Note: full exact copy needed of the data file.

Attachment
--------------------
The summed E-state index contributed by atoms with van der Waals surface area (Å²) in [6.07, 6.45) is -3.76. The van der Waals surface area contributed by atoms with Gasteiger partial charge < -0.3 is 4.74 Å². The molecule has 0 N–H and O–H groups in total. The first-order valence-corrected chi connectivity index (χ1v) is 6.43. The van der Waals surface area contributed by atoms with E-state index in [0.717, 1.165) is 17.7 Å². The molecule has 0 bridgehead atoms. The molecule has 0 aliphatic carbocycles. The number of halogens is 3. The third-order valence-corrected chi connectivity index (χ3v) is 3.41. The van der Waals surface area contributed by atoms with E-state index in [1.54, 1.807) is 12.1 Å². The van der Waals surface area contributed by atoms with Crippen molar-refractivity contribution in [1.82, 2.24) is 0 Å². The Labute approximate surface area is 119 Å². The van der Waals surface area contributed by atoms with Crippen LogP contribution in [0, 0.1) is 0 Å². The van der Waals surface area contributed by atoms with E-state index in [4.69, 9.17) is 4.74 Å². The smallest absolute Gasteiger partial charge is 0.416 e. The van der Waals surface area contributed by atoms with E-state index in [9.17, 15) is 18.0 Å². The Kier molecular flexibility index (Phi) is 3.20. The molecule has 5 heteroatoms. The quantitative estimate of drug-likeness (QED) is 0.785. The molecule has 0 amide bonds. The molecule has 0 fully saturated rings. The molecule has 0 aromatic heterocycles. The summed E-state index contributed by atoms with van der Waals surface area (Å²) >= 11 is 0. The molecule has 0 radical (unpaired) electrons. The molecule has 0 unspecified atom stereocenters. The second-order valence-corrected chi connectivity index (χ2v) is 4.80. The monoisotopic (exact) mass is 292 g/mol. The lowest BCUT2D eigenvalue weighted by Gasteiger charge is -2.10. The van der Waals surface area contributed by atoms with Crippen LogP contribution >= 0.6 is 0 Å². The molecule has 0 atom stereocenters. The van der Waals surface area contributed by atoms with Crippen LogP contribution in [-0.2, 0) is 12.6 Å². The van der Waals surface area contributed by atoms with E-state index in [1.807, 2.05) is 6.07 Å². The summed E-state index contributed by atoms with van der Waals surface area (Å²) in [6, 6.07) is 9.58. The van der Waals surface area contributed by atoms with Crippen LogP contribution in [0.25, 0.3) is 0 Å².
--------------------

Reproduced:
The summed E-state index contributed by atoms with van der Waals surface area (Å²) in [6.07, 6.45) is -3.76. The van der Waals surface area contributed by atoms with Gasteiger partial charge < -0.3 is 4.74 Å². The molecule has 0 N–H and O–H groups in total. The first-order valence-corrected chi connectivity index (χ1v) is 6.43. The van der Waals surface area contributed by atoms with E-state index in [0.717, 1.165) is 17.7 Å². The molecule has 0 bridgehead atoms. The molecule has 0 aliphatic carbocycles. The number of halogens is 3. The third-order valence-corrected chi connectivity index (χ3v) is 3.41. The van der Waals surface area contributed by atoms with E-state index in [1.54, 1.807) is 12.1 Å². The van der Waals surface area contributed by atoms with Crippen molar-refractivity contribution in [1.82, 2.24) is 0 Å². The Labute approximate surface area is 119 Å². The van der Waals surface area contributed by atoms with Crippen LogP contribution in [0, 0.1) is 0 Å². The van der Waals surface area contributed by atoms with E-state index in [4.69, 9.17) is 4.74 Å². The smallest absolute Gasteiger partial charge is 0.416 e. The van der Waals surface area contributed by atoms with E-state index in [9.17, 15) is 18.0 Å². The Kier molecular flexibility index (Phi) is 3.20. The molecule has 5 heteroatoms. The quantitative estimate of drug-likeness (QED) is 0.785. The molecule has 0 amide bonds. The molecule has 0 fully saturated rings. The molecule has 0 aromatic heterocycles. The summed E-state index contributed by atoms with van der Waals surface area (Å²) >= 11 is 0. The molecule has 0 radical (unpaired) electrons. The molecule has 0 unspecified atom stereocenters. The second-order valence-corrected chi connectivity index (χ2v) is 4.80. The monoisotopic (exact) mass is 292 g/mol. The lowest BCUT2D eigenvalue weighted by Gasteiger charge is -2.10. The van der Waals surface area contributed by atoms with Crippen LogP contribution >= 0.6 is 0 Å². The molecule has 0 atom stereocenters. The van der Waals surface area contributed by atoms with Crippen LogP contribution in [-0.2, 0) is 12.6 Å². The van der Waals surface area contributed by atoms with E-state index in [1.807, 2.05) is 6.07 Å². The summed E-state index contributed by atoms with van der Waals surface area (Å²) in [6, 6.07) is 9.58. The van der Waals surface area contributed by atoms with Crippen LogP contribution in [0.25, 0.3) is 0 Å².